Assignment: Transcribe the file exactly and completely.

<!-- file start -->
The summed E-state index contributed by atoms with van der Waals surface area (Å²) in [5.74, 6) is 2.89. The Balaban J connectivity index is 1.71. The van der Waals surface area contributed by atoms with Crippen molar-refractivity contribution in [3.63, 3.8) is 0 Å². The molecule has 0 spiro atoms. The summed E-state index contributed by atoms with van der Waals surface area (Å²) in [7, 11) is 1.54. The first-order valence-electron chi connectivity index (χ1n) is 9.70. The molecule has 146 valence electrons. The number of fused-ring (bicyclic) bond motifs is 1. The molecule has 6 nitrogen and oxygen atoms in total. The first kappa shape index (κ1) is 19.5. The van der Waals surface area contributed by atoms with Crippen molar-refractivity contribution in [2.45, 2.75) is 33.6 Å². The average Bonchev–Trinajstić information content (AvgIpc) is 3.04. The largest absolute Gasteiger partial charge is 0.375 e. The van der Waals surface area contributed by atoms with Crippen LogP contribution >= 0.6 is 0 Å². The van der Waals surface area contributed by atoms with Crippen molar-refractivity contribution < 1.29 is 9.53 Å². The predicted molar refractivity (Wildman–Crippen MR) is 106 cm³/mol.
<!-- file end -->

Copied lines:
The summed E-state index contributed by atoms with van der Waals surface area (Å²) in [5.74, 6) is 2.89. The Balaban J connectivity index is 1.71. The van der Waals surface area contributed by atoms with Crippen molar-refractivity contribution in [3.63, 3.8) is 0 Å². The molecule has 0 spiro atoms. The summed E-state index contributed by atoms with van der Waals surface area (Å²) in [7, 11) is 1.54. The first-order valence-electron chi connectivity index (χ1n) is 9.70. The molecule has 146 valence electrons. The number of fused-ring (bicyclic) bond motifs is 1. The molecule has 6 nitrogen and oxygen atoms in total. The first kappa shape index (κ1) is 19.5. The van der Waals surface area contributed by atoms with Crippen molar-refractivity contribution in [2.45, 2.75) is 33.6 Å². The average Bonchev–Trinajstić information content (AvgIpc) is 3.04. The largest absolute Gasteiger partial charge is 0.375 e. The van der Waals surface area contributed by atoms with Crippen LogP contribution >= 0.6 is 0 Å². The van der Waals surface area contributed by atoms with Crippen molar-refractivity contribution < 1.29 is 9.53 Å². The predicted molar refractivity (Wildman–Crippen MR) is 106 cm³/mol.